Lord Diplock explained this form of contempt in Attorney General v Leveller Magazine Ltd ([1979] AC 440 at 449):


… Although criminal contempts of court make take a variety of forms they all share a common characteristic: they involve an interference with the due administration of justice either in a particular case or more generally as a continuing process. It is justice itself that is flouted by contempt of court, not the individual court or judge who is attempting to administer it.


(4)        Guilty intent (mens rea)


An application where s 12(1) is said to have been breached is a criminal contempt, for which a person may go to prison; yet on what charge and is any intent (mens rea) involved. This was considered by the Court of Appeal in Re F (orse A) (A Minor) (Publication of Information) [1977] Fam 58, [1976] 3 WLR 813, CA where the court (Lord Denning MR, Scarman and Geoffrey Lane LJJ) were considering as application to commit the editor of the Daily Telegraph (and a Slough newspaper), where they had published information about a ward, but where they thought – wrongly as it turned out – her wardship had ceased. Lord Denning MR made the point on this question, even if they had not exercised ‘reasonable care’ then (at 90-91)


‘… [This] does not mean there was any guilty knowledge or intent. I base my decision on this simple ground: The offence of contempt of court requires mens rea — guilty knowledge or intent. None such was proved to exist in the two newspapers. They were, therefore, not guilty. I would accordingly allow the appeal.’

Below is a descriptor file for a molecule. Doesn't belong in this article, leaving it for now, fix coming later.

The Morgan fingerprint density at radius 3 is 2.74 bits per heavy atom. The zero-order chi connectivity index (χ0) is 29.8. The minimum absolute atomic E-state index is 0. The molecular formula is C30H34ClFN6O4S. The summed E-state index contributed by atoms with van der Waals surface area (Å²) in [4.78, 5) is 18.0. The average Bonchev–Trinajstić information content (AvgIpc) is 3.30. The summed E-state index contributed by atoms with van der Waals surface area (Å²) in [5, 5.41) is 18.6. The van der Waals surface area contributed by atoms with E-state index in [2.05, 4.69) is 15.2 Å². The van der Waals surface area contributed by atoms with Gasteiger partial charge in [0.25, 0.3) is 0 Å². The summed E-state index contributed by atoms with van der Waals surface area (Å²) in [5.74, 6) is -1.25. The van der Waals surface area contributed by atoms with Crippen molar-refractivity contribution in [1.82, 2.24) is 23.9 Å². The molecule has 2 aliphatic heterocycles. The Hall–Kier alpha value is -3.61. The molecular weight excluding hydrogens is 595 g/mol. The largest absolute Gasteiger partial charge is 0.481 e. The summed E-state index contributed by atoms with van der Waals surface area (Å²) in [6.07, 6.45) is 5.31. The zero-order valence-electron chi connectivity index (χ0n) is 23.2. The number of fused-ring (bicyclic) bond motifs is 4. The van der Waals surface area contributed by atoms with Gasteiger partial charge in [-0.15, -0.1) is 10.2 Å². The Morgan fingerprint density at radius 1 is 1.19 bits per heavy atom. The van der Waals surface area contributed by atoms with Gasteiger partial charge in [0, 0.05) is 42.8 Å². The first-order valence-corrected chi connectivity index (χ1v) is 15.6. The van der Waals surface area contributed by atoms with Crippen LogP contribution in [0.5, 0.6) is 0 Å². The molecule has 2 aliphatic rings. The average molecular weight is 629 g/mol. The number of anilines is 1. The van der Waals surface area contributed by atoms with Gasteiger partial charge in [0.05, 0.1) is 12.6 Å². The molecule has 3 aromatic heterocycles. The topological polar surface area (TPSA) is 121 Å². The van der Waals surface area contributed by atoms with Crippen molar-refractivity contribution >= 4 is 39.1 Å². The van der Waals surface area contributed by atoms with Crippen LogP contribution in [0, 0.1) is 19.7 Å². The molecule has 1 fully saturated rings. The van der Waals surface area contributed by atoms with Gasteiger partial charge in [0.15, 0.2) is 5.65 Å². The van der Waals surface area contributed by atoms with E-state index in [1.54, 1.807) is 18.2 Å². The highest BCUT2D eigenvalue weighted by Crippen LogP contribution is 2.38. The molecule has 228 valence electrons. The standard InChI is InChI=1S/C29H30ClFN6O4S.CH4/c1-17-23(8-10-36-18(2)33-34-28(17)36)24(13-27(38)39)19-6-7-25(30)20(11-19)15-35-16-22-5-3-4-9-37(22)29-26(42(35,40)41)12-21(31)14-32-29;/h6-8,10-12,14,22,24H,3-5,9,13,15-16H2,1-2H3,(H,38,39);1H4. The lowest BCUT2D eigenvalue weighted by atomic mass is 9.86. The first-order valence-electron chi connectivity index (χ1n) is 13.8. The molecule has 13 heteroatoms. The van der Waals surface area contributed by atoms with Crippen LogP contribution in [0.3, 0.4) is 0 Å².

Scarman LJ summarised his view of the law on intent (at 100):


‘… That in this class of case — publication of information relating to proceedings which the court has ordered to be in private — no contempt is proved unless it is shown that the publisher knew that he was giving information relating to court proceedings and that the proceedings were private proceedings.’


Geoffrey Lane LJ (at 107) held that ‘honest mistake is a defence providing that had the mistaken circumstances been true, no offence would have been committed. The section is not intended to enlarge the scope of the offence as it existed at common law.’


Family Procedure Rules 2010 r 12.73


FPR 2010 r 12.73 is a rag-bag of a provision. It permits information from the proceedings to be ‘communicated’ to certain individuals (‘a party’ – really?; a party’s legal representative’ the Legal Aid Agency and so on) but it does not say who may communicate this information. It is said to be ‘for the purposes of the law relating to contempt’; but what does that mean. A court rule cannot create an offense; nor can it create a defence if someone is otherwise in contempt.


This provision and AJA 1960 s 12(1)(a) and the common law offence of contempt of court will be considered in Part 2.

2 thoughts on “Committal to prison and children proceedings: Part 1

  1. Pingback: Committal to prison and children proceedings: Part 2 | dbfamilylaw